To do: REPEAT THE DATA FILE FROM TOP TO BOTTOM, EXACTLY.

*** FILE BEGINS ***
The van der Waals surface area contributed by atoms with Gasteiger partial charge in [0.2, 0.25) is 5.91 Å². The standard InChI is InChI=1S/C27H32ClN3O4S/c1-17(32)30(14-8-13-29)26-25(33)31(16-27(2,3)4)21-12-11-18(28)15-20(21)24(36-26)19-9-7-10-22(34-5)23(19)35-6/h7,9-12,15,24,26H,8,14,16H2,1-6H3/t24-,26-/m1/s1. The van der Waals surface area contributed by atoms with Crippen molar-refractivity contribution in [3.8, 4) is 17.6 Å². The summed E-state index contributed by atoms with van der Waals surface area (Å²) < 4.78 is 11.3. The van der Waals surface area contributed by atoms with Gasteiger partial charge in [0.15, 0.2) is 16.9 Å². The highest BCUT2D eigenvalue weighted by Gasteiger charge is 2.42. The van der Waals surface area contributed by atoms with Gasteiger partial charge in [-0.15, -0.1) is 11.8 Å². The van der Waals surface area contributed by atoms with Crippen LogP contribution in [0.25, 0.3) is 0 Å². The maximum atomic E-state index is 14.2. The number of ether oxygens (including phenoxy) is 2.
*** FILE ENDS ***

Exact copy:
The van der Waals surface area contributed by atoms with Gasteiger partial charge in [0.2, 0.25) is 5.91 Å². The standard InChI is InChI=1S/C27H32ClN3O4S/c1-17(32)30(14-8-13-29)26-25(33)31(16-27(2,3)4)21-12-11-18(28)15-20(21)24(36-26)19-9-7-10-22(34-5)23(19)35-6/h7,9-12,15,24,26H,8,14,16H2,1-6H3/t24-,26-/m1/s1. The van der Waals surface area contributed by atoms with Crippen molar-refractivity contribution in [3.8, 4) is 17.6 Å². The summed E-state index contributed by atoms with van der Waals surface area (Å²) < 4.78 is 11.3. The van der Waals surface area contributed by atoms with Gasteiger partial charge in [0.15, 0.2) is 16.9 Å². The highest BCUT2D eigenvalue weighted by Gasteiger charge is 2.42. The van der Waals surface area contributed by atoms with Gasteiger partial charge in [-0.15, -0.1) is 11.8 Å². The van der Waals surface area contributed by atoms with Crippen LogP contribution in [0.25, 0.3) is 0 Å². The maximum atomic E-state index is 14.2. The number of ether oxygens (including phenoxy) is 2.